Multisite Merger as a Growth Strategy, Part 2 of 3

Multisite Merger as a Growth Strategy, Part 2 of 3
Previous Attempts to Grow UU on a Big Scale
Last time, I talked about the Catch-22 of Small Congregations. This post, we’ll look at 3 previous attempts to grow UU on a big scale.
  1. Quillen Shinn.
  2. Fellowship Movement.
  3. Get Big Fast.
Our church website’s very first entry for our history, is this– 1895: Rev. Quillen Shinn first arrives in Houston. Next entry– 1899: Rev. Shinn stays for two weeks. Third entry– 1907: Rev. Shinn dies.
The Rev. Quillen Shinn was an evangelist for Universalism in the early 20th century. He would get billboards & flyers put up in towns just before he came to visit. He would reserve a space– whatever was available– a home, church, or store. There, he would preach Universalism– that we are all already saved. And he’d explain how to form a new congregation.
Then he’d leave town, and come back periodically to check on things. Some called him the greatest Universalist evangelist– ever. Others called him the Grasshopper Missionary because he moved so quickly from place to place.
“Although most of the groups Shinn started failed to survive for long, a number did.”
So, starting congregations like ours back in the early 20 th century was pretty hit or miss– and truth be told– mostly “miss.”
Within 50 years, a new strategy was developed. It was called the Fellowship Movement. The idea was to start new congregations without ministers, to try and catch up with the post-war America population boom. The program was wildly successful. Between 1948 & 1958– in just 10 years! Some 323 fellowships had been organized. They had 12,500 members, 75% of whom were new to Unitarianism.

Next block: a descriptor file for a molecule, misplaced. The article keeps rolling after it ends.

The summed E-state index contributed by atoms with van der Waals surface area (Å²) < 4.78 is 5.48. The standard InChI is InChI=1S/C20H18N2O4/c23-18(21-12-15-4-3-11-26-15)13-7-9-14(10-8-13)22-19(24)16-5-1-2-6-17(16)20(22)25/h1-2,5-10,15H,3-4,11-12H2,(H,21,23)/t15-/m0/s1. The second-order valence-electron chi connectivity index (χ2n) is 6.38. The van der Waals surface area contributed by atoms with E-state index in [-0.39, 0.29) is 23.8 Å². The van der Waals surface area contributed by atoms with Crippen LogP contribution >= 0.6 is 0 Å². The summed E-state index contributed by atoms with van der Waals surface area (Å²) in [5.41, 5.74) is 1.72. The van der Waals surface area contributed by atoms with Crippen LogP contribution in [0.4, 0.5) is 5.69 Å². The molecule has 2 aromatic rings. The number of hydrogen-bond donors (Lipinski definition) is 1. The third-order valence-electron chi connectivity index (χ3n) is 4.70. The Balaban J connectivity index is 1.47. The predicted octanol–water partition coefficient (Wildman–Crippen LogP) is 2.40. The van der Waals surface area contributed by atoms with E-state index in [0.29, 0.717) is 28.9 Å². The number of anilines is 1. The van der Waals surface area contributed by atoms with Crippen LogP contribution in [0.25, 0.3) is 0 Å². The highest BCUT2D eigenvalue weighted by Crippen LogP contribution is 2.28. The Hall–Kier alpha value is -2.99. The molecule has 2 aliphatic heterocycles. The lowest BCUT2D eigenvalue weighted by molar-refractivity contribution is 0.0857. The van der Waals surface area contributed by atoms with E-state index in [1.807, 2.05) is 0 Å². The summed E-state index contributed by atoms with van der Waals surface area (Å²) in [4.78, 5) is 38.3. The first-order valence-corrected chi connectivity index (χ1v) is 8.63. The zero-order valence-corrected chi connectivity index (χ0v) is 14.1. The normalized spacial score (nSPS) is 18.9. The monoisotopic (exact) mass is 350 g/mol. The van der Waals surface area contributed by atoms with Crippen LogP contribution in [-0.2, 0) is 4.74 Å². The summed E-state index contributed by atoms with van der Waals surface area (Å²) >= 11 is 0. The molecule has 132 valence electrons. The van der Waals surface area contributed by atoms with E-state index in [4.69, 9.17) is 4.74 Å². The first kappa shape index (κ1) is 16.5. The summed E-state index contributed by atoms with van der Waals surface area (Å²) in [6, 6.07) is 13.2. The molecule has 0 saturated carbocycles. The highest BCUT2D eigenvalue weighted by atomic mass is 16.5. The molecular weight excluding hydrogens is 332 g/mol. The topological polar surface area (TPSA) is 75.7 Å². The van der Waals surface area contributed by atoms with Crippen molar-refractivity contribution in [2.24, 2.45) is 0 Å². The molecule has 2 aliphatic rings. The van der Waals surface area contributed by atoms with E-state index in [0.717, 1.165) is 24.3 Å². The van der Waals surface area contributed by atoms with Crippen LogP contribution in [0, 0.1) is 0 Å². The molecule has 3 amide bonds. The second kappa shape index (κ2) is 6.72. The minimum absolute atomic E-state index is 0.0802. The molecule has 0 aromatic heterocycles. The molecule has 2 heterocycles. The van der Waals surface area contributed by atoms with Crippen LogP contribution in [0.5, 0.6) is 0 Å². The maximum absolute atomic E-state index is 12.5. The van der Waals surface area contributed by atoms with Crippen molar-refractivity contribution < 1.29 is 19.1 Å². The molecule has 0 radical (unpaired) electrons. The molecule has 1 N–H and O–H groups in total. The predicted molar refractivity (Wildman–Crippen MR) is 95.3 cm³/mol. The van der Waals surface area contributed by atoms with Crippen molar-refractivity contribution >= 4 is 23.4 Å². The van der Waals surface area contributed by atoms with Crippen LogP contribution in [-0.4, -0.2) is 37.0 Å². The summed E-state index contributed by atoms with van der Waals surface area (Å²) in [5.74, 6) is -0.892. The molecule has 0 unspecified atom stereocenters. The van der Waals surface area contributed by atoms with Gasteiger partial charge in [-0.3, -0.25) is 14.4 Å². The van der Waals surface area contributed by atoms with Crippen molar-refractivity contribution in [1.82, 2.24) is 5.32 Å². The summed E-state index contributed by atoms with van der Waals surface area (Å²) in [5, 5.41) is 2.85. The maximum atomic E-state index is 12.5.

Can you imagine adding 12,500 new UUs in 10 years? That’s like the entire UU population of Missouri, Illinois, and Wisconsin combined.

Most of these congregations however, never got any bigger. Eventually, the Fellowship Movement ran out of steam & money. And Unitarian Universalism has not grown much since then. In fact, last year, we shrank a little.
We had Quillen Shinn on horseback. We had the fellowship movement. Now, we move ahead, 40 years later.
At the dawn of the 21st century, came the idea to start a large UU congregation from scratch. Maybe we could have the first UU mega-church. A mega-church is one that has over 2,000 members. In the Dallas area, a local UU endowment fund purchased land for a new church.
“A few generous and visionary UU families (in the area) gave a million dollar grant to lease office space and hire five full-time staff members.”
The main idea was to start a new congregation–  AND–  have it Get Big Fast. Why not fully staff as if you were already a large church? Maybe then you could grow from 0 to 600 members in three years.
That was the original plan. They were going to delay regular Sunday services until they thought they could get 300 on a Sunday. But time passed & they decided not to wait. There first service had 140 people attend– but “many of the people attending that first worship service were well wishers from other UU churches.”
The church’s 2012 numbers are 93 adults, and the original staff– is gone.
To recap:
  1. Quillen Shinn rode horseback all over the country trying to get Universalist congregations started. Many were started, but few survived.
  2. The fellowship movement did start a lot of small Unitarian congregations. But very few got out of the small church box.
  3. The million dollar idea of Get Big Fast did not work out as planned.
Except for the Fellowship Movement–  there hasn’t been any successful strategy to grow Unitarian Universalism. And those fellowships– with very few exceptions– have been caged in by the Catch-22 that affects them. I talk about the small church Catch-22 in a previous post.